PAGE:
Finally, I won’t be using the published annual fee ($450) on the Sapphire Reserve. As you’re hopefully aware, this card offers an annual $300 travel credit that is automatically (and instantly) applied to eligible purchases. Fortunately, Chase uses a very wide definition for travel, including merchants like Uber, Airbnb and even parking lots and garages. Here’s the full list, as published on Chase’s website:
“Merchants in the travel category include airlines, hotels, motels, timeshares, car rental agencies, cruise lines, travel agencies, discount travel sites, campgrounds and operators of passenger trains, buses, taxis, limousines, ferries, toll bridges and highways, and parking lots and garages.”
I’d venture a guess that just about everyone reading this post spends at least $300 per year on these purchases, so my analysis will consider the “effective” annual fee as $150.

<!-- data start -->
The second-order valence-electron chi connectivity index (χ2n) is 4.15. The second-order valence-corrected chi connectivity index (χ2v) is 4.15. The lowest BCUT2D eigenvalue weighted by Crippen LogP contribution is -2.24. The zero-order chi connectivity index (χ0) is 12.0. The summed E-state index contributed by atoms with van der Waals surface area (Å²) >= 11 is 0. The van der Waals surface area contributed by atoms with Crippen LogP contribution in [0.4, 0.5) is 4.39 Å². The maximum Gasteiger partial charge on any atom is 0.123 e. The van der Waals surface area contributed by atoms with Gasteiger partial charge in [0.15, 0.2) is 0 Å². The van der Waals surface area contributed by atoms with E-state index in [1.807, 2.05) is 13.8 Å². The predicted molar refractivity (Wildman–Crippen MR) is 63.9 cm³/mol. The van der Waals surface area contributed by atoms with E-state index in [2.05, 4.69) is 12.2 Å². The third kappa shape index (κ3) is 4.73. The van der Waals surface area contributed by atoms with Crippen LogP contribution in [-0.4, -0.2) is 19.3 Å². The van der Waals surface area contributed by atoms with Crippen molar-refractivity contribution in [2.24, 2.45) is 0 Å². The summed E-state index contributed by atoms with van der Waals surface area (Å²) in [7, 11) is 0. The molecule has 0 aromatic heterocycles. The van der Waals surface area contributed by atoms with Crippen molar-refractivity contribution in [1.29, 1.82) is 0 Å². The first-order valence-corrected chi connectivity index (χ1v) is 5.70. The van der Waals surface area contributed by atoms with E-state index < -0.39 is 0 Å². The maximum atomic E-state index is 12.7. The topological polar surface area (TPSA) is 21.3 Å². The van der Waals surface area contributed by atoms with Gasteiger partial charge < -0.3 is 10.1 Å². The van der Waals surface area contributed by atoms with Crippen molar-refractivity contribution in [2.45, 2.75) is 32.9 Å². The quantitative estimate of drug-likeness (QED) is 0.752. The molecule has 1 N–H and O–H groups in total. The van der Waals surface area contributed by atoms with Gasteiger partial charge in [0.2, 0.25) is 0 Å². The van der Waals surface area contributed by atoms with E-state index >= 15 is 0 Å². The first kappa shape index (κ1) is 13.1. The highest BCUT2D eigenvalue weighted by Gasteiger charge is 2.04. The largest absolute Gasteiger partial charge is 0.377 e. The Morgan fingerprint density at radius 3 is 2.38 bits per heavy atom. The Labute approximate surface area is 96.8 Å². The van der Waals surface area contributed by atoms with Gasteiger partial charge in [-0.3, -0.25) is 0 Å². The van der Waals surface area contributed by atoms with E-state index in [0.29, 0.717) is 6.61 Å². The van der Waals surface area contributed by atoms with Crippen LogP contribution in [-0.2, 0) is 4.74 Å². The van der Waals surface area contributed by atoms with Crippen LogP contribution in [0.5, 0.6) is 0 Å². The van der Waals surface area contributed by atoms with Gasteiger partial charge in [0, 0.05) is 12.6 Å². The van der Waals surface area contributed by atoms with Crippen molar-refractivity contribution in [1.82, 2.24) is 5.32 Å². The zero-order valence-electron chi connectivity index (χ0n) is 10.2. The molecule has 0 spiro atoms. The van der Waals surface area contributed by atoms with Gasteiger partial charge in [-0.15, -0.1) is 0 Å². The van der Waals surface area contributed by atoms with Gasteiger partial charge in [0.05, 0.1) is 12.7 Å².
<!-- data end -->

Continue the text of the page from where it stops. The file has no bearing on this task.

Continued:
Let’s get started!
Break-Even Calculation – Part 1
As I mentioned above, the first part of this analysis will compare the Chase Sapphire Reserve to the Chase Sapphire Preferred. In order to complete this portion of the analysis, it’s necessary to calculate a break-even point between the two cards as it relates to the rewards earned from spending on each card. The Sapphire Reserve carries a higher annual fee but also awards additional bonus points for travel and dining purchases. Given the Sapphire Reserve’s travel credit discussed earlier, I’ll use the following annual fee numbers for this calculation:
- Sapphire Reserve: $450 – $300 = $150
- Sapphire Preferred: $95